The Writing Rulebook 2

Media, The Arts

Blake Snyder wrote terrific books on screenplay construction that I feel apply equally well to novels. His attitude was far less pretentious that most, and supersedes those volumes by Syd Field that now only seem to apply to 1980s action flicks. His book ‘Save The Cat!’ and its sequels sum up a lifetime of work – sadly, he recently died, but this, in summary, was his ‘beats’ storyline page, and may prove useful.

Snyder’s Beats

Opening image – sets the tone – the ‘Before’ image.

Stated Theme – told to the main character, it will be vital to his survival.

Set-Up – introduces lead and main characters.

Catalyst – first whammy to shake the hero.

Debate – should the hero take the journey?

Break In Two – Leaving ‘Normal’ for ‘Abnormal’.

B Story – The theme, often love.

Fun & Games – Enjoyable set pieces that deliver the premise.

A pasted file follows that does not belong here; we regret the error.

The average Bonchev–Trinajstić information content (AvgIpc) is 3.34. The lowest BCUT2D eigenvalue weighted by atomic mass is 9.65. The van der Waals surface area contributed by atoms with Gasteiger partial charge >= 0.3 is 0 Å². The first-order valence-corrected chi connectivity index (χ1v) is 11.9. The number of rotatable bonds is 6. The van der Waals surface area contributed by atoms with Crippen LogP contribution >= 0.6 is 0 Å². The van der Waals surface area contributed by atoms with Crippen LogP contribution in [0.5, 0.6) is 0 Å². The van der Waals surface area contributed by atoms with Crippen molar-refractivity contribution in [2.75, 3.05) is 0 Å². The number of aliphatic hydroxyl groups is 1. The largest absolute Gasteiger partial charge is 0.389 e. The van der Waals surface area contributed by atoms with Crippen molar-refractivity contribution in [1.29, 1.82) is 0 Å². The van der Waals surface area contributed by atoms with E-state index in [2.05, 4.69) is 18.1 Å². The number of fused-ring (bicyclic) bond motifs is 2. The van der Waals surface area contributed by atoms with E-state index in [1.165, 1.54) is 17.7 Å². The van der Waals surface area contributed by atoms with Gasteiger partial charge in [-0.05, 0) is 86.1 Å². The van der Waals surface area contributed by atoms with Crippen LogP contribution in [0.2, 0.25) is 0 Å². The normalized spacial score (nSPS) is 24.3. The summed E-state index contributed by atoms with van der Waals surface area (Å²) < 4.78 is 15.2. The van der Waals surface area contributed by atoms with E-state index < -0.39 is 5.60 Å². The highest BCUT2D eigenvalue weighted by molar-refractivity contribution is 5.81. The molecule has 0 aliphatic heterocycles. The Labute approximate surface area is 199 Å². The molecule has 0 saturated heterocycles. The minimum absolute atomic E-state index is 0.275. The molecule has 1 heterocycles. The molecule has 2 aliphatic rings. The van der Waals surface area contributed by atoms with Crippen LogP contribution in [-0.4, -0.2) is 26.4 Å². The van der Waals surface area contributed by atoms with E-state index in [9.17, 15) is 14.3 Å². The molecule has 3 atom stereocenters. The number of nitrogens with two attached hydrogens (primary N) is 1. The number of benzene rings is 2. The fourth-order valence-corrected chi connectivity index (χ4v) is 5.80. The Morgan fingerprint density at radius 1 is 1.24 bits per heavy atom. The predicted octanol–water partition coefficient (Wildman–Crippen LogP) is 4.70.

Midpoint – Raised the stakes, set the time clock, squeeze the hero.

Bad Guys Close In – Real pressure – grip tightened.

All Is Lost – Seemingly defeated, something or someone dies.

Dark Night of the Soul – Hero loses all hope.

Break in Three – New solution, hero decides to fight back.

Finale – Joining two worlds to form a third way.

Closing Image – Opposite of opening image.

And here are the Coen Brothers’ three rules for noir.

The 3 Coens’ Noir Rules

The Innocent Must Suffer

The Guilty Must Be Punished

You Must Taste Blood To Be A Man

4 comments on “The Writing Rulebook 2”

  1. Dan Terrell says:

    All good.

  2. Rick says:

    So glad to see you include Blake’s writing rules. I love his books and through them we became close friends – I even have a blurb on his last book, which he gave to me at the galley stage. His books are indeed fun and informative. Unlike many so-call screenwriting gurus, Blake sold a number of scripts. His pricipals hold firm and the teaching and consulting company that he built around is pricipals is still a thiving business. He’d be thrilled at your recognition of his contributions to writing form.

  3. Lynn says:

    I love Blake Snyder’s analysis of story. Fresh, insightful, funny.

  4. Tony says:

    Hi Christopher
    Do you know of any books that teach how to structure a novel?
    I don’t have a problem with characterisation, dialogue, etc, but the actual structuring of a novel chapter by chapter, I find difficult.

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